Select Committee on Treasury Minutes of Evidence


Examination of Witnesses (Questions 200-219)

15 JULY 2004

RT HON GORDON BROWN MP, MR NICHOLAS MACPHERSON, MR JONATHAN STEPHENS, MR MICHAEL ELLAM AND MR CHRIS MARTIN

  Q200 Mr Fallon: Efficiency savings, Chancellor. Could we start with head count? What has been the increase in total public sector employment since 1997?

  Mr Brown: I have the figures here. Let me just go through them. Are you talking about Civil Service, or are you talking about—

  Q201 Mr Fallon: No, total public sector employment since you started in 1997?

  Mr Brown: Do remember—

  Q202 Mr Fallon: I do remember?

  Mr Brown: Do remember that my figures for the 84,000 are the Civil Service.

  Q203 Mr Fallon: We are coming to those. Just answer the question?

  Mr Brown: The figure for . . . Can I give you the figures? In 1992 5.7, 5.8 million; in 1997 just under 5 million; today 5.4 million; and that, of course, as you know, is mainly 50,000 nurses, 90,000 teaching assistants, 20,000 teachers, more than 20,000 doctors, and I can go through the list of other public servants who are working at the front-line, and I hope that you would not be suggesting that we should not have been employing the nurses and the teachers and the doctors and the teachers' assistants, and the home-helps and the carers that are necessary for a decent civilised society following years of under-investment.

  Q204 Mr Fallon: Certainly not?

  Mr Brown: So you would support that?

  Q205 Mr Fallon: Certainly would. So the increase since 1997 has been 400,000. What is the increase in the current spending period, 2003 to 2006?

  Mr Brown: I only have the figure for 2003, which is the last figure because 2006 has not yet arrived. I am giving the actual figures.

  Q206 Mr Fallon: The spending period we are in, there must be some figures. You must have the total public sector employment at the end of that period in March 06.

  Mr Brown: We know what we would like to achieve for nurses and doctors, we know what we would like to achieve for teachers and teaching assistants, but, of course, departments have to operate within their spending limits and if they can only afford a certain number of teachers, or doctors, or community support officers, that is going to be a matter for them. So I cannot give you a prospective figure at all; what I can tell you is that over the next period of the spending round there will be 84,000 jobs reduced, that is the gross figure, 84,000 is gross, 70,000 is the net figure.

  Q207 Mr Fallon: We are coming to that, but Sir Peter Gershon, your own expert, forecast the increase in total public sector employment to 06 as 360,000 in his interim report. Is that wrong?

  Mr Brown: I would not be able to confirm that at all. I can give you the figures for what we are expecting: 143,000 more health employees, that is nurses, GPs, consultants, people working in the Health Service, and, again, you would support that, it seems to me, from what you said, and therefore you would not be opposing that number of nurses and doctors being available for local hospitals; it is part of the expansion that is already factored in. In terms of working in the law and order services, can I say that we are expecting there to be 33,000 more people, for example, community support officers, police, prison officers, and in the Early Year Services, that is Nursery Education and Sure Start, and, of course, we have now Nursery Education for every three and 4 year-old, again I think you would approve of this, there will be 55,000 in the Early Years and Childcare sector. So these are front-line workers in almost every case whom I think would be a group of people whose addition to the public service staff you would support.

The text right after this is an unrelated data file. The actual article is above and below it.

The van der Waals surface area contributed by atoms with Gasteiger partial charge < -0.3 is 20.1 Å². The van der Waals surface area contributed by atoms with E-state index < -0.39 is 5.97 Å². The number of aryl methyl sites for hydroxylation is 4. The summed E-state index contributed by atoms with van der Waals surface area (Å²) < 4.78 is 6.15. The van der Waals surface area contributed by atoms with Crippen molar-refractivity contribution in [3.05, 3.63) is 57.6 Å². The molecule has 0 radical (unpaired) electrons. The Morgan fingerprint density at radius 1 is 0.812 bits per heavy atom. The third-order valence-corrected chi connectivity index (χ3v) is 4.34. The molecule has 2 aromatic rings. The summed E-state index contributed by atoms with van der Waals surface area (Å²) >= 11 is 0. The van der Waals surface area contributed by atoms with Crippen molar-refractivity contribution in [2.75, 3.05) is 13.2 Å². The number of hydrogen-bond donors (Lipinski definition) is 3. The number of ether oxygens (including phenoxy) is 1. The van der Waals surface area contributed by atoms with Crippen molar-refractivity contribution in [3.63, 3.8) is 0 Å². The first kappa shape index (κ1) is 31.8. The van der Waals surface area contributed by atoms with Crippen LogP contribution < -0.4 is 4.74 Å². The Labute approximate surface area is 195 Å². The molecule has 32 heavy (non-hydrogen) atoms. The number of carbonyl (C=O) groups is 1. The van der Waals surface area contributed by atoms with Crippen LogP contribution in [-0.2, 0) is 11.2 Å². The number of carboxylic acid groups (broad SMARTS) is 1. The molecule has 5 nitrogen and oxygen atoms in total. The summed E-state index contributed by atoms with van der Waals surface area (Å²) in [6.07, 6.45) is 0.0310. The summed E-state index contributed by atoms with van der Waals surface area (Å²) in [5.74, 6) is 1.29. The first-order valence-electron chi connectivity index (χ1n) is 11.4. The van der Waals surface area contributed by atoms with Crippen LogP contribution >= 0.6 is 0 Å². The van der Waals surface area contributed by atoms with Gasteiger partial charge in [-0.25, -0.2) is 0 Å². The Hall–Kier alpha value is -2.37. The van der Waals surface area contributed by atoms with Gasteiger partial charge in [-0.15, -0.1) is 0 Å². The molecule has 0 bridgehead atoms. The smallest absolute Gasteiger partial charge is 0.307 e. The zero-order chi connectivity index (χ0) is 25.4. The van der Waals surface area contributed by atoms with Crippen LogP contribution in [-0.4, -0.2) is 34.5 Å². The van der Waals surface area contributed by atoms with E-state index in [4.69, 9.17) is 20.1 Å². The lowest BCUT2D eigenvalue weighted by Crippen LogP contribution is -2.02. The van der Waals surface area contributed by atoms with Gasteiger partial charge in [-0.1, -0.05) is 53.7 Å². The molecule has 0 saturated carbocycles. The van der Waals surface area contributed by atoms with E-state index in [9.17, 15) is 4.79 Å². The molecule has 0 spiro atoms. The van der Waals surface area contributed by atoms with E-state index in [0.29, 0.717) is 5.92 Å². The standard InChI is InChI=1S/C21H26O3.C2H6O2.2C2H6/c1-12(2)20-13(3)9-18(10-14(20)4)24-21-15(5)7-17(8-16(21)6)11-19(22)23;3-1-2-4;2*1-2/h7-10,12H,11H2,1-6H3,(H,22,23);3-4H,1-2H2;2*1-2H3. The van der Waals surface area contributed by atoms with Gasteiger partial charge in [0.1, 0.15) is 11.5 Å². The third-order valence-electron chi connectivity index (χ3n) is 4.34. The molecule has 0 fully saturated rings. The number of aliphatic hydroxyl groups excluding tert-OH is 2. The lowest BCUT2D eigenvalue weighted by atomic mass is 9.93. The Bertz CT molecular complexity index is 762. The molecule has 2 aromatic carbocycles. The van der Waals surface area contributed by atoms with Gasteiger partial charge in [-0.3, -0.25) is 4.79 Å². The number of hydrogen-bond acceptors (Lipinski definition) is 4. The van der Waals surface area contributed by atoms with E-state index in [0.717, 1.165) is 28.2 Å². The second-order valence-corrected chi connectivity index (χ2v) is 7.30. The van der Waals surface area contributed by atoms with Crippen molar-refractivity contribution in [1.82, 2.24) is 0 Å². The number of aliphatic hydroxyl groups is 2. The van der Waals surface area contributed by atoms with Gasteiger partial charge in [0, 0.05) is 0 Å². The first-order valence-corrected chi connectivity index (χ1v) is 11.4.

Q208 Mr Fallon: What I want to be clear about is what proportion of the 400,000 total public sector employment are not front-line?

  Mr Brown: Again, the 84,000 reductions that are going to take place in the Civil Service and are people who are not essentially front-line staff.

  Q209 Mr Fallon: Are there any others? Of the increased 400,000 how many others are not front-line?

  Mr Brown: If you take the hospital sector, there are 143,000 more front-line health workers, clearly the vast majority are people who are nurses in the wards, assistants and auxiliaries for nurses and consultants and GPs, and they are not administrative staff at all, and then ambulance staff—there are 3,000 more ambulance staff—and then there are obviously people who are in the scientific and the therapy side. So all these people will be included; I would have thought a limited number of managers.

  Q210 Mr Fallon: Only the 84,000 are not front-line?

  Mr Brown: No, I did not say that at all.

  Q211 Mr Fallon: What proportion is not front-line?

  Mr Brown: I cannot give you—

  Q212 Mr Fallon: You do not know?

  Mr Brown: I cannot give you—I mean it would be ridiculous—

  Q213 Mr Fallon: You have quoted 400,000 public sector new jobs. You must know what proportion of them are not front-line?